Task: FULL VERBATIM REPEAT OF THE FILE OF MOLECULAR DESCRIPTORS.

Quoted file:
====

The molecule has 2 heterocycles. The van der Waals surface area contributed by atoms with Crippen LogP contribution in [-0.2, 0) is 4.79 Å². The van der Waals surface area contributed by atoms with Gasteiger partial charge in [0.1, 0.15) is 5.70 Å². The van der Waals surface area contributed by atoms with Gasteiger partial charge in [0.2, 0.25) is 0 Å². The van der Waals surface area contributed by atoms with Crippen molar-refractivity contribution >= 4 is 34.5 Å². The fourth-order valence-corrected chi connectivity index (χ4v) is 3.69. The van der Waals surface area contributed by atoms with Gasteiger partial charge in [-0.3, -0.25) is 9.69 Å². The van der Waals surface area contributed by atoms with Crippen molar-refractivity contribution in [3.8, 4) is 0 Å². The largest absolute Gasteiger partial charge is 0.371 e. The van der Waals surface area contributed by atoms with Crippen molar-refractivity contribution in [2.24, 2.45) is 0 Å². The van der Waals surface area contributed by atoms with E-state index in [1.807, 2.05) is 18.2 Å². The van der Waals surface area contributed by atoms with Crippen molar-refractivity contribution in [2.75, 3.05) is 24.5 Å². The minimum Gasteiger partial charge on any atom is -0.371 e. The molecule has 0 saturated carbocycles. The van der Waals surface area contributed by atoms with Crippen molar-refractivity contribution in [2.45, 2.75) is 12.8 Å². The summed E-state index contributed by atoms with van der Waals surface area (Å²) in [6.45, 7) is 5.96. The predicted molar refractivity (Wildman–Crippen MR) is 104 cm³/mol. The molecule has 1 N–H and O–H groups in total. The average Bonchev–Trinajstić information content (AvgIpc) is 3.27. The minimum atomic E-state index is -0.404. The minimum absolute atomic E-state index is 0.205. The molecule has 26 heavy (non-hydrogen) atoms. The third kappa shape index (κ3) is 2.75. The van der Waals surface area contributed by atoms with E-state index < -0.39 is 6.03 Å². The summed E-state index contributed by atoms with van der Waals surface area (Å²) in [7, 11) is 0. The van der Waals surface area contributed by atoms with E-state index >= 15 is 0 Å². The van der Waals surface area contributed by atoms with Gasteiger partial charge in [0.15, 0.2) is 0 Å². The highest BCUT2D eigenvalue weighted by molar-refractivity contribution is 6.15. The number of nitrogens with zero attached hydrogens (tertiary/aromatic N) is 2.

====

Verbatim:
The molecule has 2 heterocycles. The van der Waals surface area contributed by atoms with Crippen LogP contribution in [-0.2, 0) is 4.79 Å². The van der Waals surface area contributed by atoms with Gasteiger partial charge in [0.1, 0.15) is 5.70 Å². The van der Waals surface area contributed by atoms with Gasteiger partial charge in [0.2, 0.25) is 0 Å². The van der Waals surface area contributed by atoms with Crippen molar-refractivity contribution >= 4 is 34.5 Å². The fourth-order valence-corrected chi connectivity index (χ4v) is 3.69. The van der Waals surface area contributed by atoms with Gasteiger partial charge in [-0.3, -0.25) is 9.69 Å². The van der Waals surface area contributed by atoms with Crippen molar-refractivity contribution in [3.8, 4) is 0 Å². The largest absolute Gasteiger partial charge is 0.371 e. The van der Waals surface area contributed by atoms with Crippen molar-refractivity contribution in [2.24, 2.45) is 0 Å². The van der Waals surface area contributed by atoms with E-state index in [1.807, 2.05) is 18.2 Å². The van der Waals surface area contributed by atoms with Crippen molar-refractivity contribution in [2.75, 3.05) is 24.5 Å². The minimum Gasteiger partial charge on any atom is -0.371 e. The molecule has 0 saturated carbocycles. The van der Waals surface area contributed by atoms with Crippen molar-refractivity contribution in [2.45, 2.75) is 12.8 Å². The summed E-state index contributed by atoms with van der Waals surface area (Å²) in [6.45, 7) is 5.96. The predicted molar refractivity (Wildman–Crippen MR) is 104 cm³/mol. The molecule has 1 N–H and O–H groups in total. The average Bonchev–Trinajstić information content (AvgIpc) is 3.27. The minimum atomic E-state index is -0.404. The minimum absolute atomic E-state index is 0.205. The molecule has 26 heavy (non-hydrogen) atoms. The third kappa shape index (κ3) is 2.75. The van der Waals surface area contributed by atoms with E-state index < -0.39 is 6.03 Å². The summed E-state index contributed by atoms with van der Waals surface area (Å²) in [7, 11) is 0. The van der Waals surface area contributed by atoms with E-state index >= 15 is 0 Å². The van der Waals surface area contributed by atoms with Gasteiger partial charge in [0.15, 0.2) is 0 Å². The highest BCUT2D eigenvalue weighted by molar-refractivity contribution is 6.15. The number of nitrogens with zero attached hydrogens (tertiary/aromatic N) is 2.